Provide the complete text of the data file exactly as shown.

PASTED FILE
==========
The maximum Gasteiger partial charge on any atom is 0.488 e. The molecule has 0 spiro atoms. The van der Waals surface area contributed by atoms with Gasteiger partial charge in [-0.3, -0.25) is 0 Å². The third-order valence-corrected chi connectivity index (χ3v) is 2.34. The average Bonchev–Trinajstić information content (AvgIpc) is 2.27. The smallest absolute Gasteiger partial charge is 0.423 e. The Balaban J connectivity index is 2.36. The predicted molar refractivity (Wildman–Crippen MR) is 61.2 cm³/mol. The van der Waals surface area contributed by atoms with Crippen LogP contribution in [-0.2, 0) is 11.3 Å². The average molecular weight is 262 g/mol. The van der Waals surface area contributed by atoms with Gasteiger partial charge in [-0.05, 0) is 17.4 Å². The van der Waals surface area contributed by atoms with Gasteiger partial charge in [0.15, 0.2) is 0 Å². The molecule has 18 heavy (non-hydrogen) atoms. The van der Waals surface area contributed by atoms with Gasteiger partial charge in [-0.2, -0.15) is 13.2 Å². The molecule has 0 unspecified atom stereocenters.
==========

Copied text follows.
The maximum Gasteiger partial charge on any atom is 0.488 e. The molecule has 0 spiro atoms. The van der Waals surface area contributed by atoms with Gasteiger partial charge in [-0.3, -0.25) is 0 Å². The third-order valence-corrected chi connectivity index (χ3v) is 2.34. The average Bonchev–Trinajstić information content (AvgIpc) is 2.27. The smallest absolute Gasteiger partial charge is 0.423 e. The Balaban J connectivity index is 2.36. The predicted molar refractivity (Wildman–Crippen MR) is 61.2 cm³/mol. The van der Waals surface area contributed by atoms with Crippen LogP contribution in [-0.2, 0) is 11.3 Å². The average molecular weight is 262 g/mol. The van der Waals surface area contributed by atoms with Gasteiger partial charge in [-0.05, 0) is 17.4 Å². The van der Waals surface area contributed by atoms with Gasteiger partial charge in [0.15, 0.2) is 0 Å². The molecule has 18 heavy (non-hydrogen) atoms. The van der Waals surface area contributed by atoms with Gasteiger partial charge in [-0.2, -0.15) is 13.2 Å². The molecule has 0 unspecified atom stereocenters.